NeverLate turns this all around. It’s a personal traffic assistant that keeps track of all your routes for you, and alerts you only if there’s a traffic situation that requires your attention. NeverLate has your back, whether you’re sleeping or doing whatever, and alerts you in due time so you have time to get ready and leave whenever you have to leave to your destination in time. It’s technology at its finest, invisible until you need it. If you’re driving, you will never have to be late for anything again.

Where currently working very hard to put in the finishing touches on NeverLate and trimming in the traffic data algorithms to make it work as flawlessly as possible, and hoping to launch very soon. If you want to become a premium beta user go to Appello’s website and sign up, and you’ll be kept posted.

With this app where doing Android first due to the greater freedom of the platform, but everything going as planned, look forward to an iPhone version in the not too distant future.

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17th of November 2011 2

Creating for Mobile – Day 2 and round-up of SIME

For day two of SIME, and as a round-up of the whole conference from a mobile perspective, I thought I’d focus on creating in the mobile arena, and bring up some of the interesting tid-bits from our day.

The first presenter that really grabbed everyone’s attention during the day was 12-year old Puck Meerburg, founder of Puckipedia. He’s a young, very curious kid who has single-handeldly created and released 2 apps to the Apple AppStore, learning English in the process to be able to understand the programming language. Interesting is that an American kid, Thomas Suarez, also 12, just circulated the web for having done exactly the same thing, and speaking at TEDx like a pro. This is just incredible, and says a lot about how easy it is to get into digital creation today if you’re curious enough and don’t see limitations. I also think it says everything about the mobile field. It’s so accessible and tangible, you feel apps are more of an object than software, which makes the concept less abstract to young people. And mobile is simple, it’s about doing small things in a delightful way, which is very easy to get in to. Have there been other young kids creating their own apps for desktop computers before? Definitely. But most probably not as many, and definitely not reaching out to as many people as these kids are today.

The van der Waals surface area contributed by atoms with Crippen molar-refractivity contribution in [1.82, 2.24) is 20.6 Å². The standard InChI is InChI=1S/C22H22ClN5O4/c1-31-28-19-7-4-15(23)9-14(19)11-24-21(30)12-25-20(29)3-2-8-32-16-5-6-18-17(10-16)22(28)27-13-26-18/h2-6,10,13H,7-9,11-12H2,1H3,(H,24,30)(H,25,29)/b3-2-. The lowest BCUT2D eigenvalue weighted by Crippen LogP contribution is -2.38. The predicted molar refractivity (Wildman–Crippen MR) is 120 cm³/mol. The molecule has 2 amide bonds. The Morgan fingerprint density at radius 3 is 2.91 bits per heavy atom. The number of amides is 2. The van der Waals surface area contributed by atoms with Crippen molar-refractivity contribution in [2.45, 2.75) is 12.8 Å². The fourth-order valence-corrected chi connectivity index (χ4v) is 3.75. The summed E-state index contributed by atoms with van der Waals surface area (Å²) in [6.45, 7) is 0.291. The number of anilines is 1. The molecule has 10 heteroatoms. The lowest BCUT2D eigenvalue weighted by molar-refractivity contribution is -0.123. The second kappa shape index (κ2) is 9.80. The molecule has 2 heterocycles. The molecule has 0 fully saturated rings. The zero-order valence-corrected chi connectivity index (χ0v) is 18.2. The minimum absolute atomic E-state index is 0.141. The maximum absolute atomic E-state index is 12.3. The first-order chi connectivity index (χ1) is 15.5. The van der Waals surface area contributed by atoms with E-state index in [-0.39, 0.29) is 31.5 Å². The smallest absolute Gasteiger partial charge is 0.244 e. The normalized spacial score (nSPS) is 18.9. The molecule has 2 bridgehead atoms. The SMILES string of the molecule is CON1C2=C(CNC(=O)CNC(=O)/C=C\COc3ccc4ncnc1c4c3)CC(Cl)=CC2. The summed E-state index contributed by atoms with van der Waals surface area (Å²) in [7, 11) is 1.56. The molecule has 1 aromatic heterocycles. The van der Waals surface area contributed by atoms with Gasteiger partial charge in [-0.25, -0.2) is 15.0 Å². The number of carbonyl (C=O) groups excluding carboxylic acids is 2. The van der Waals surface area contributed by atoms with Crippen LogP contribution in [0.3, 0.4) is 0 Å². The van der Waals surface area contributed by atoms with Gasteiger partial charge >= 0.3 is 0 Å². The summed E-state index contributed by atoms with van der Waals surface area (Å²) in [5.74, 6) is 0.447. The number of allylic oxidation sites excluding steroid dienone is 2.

The day’s other big mobile evangelists were Maks Giordano, a digital guru now running a mobile agency, and Leif Eliasson, mobile expert at TradeDoubler. Leif is a numbers guy, once again showing the stats on why mobile is on track to outgrow desktop computing within the not too distant future. Maks is a Creative, and presented some great examples of interesting things that are being done on mobile that I’ll present you with below. What both of these people mentioned though, and also Zennström, Hjalmar, and a lot of other speakers at this years event, is that today, right now more than ever, all the bits are in place for truly great services and marketing to be created on mobile. We have the right hardware at a mass consumer price point, we have the software distribution ecosystem, we have the payment solutions, we have the networks and the bandwith, and most of all we now have the users.

But, this doesn’t mean you don’t have to think hard when you start creating for the mobile space. On the contrary, it’s important to really have mobile mindset when creating, and remember that it’s all about context. And also, something isn’t “fun” just because it’s in a mobile space, but contrarily we are more inclined to get tired your campaign or service if you’re not making it easy enough.

Here are some companies that have gotten it right:

  • Heineken Star Player, an app that taps into people’s multitasking behavior when watching football (ie soccer) games, and for doing it right they’ve gained the opportunity to have a whole 90 minutes of brand interaction with it’s users.
  • Nike+, a mobile app that helps you get your running going. The app, apart from being great in and by itself is probably the best example out there of how to leverage mobile and social networks to add value to your brand.